The study, which will be completed remotely, requires a caregiver in the home to collect nasal swabs from the primary pediatric study participant and all other family members, every 2 weeks. The samples will then be mailed to a laboratory for analysis.

On the same day the nasal swab samples are taken, the caregiver will complete an online questionnaire about the participant’s symptoms, social distancing practices, activities outside the home and exposure to those who are not sick.

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If any member of the participating family begins to develop symptoms of a viral illness, the caregiver will be required to fill out an additional questionnaire, which will determine the likelihood of a SARS-CoV-2 infection. If a case of COVID-19 is likely, the caregiver will need to collect nasal swab samples from all participants, as well as a stool sample from the symptomatic member.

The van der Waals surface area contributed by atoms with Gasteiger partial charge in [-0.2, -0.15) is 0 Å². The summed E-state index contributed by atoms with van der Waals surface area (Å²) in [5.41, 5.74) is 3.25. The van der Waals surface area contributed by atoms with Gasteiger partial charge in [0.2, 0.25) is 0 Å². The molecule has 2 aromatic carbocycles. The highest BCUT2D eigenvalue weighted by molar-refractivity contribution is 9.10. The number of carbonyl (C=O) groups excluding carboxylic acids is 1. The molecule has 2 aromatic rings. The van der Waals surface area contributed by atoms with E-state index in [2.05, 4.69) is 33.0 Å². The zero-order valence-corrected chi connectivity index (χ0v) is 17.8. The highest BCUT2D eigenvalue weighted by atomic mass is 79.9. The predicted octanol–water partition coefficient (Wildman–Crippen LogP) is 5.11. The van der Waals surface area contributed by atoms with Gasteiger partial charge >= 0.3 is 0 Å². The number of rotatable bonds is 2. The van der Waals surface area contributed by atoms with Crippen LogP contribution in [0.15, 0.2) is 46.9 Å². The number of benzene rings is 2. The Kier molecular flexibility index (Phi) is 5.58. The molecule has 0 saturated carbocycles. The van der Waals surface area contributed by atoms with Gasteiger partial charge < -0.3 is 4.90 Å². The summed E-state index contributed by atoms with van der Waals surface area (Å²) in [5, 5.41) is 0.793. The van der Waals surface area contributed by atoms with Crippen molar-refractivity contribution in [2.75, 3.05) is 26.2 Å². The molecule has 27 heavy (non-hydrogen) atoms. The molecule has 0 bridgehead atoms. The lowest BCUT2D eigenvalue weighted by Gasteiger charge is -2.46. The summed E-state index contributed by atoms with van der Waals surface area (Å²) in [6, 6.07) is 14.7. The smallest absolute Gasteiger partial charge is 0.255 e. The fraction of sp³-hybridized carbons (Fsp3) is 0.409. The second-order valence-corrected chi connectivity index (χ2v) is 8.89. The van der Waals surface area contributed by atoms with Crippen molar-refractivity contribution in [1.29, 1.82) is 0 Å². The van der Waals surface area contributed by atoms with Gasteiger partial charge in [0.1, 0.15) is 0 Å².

Preliminary evidence has suggested that having an allergic condition paradoxically may reduce an individual’s susceptibility to the SARS-CoV-2 infection, the NIH explained. A recent study, funded by the NIAID, examined the expression of angiotensin-converting enzyme 2 (ACE2) — the gene that codes the receptor for the coronavirus — in upper and lower airway cells. ACE2 is needed for a cell to make the receptor. Individuals with high levels of asthma and sensitivity to allergens had the lowest levels of expression of ACE2. The HEROS study will further observe whether reduced ACE2 gene expression in airway cells of children relates to lower SARS-CoV-2 rates.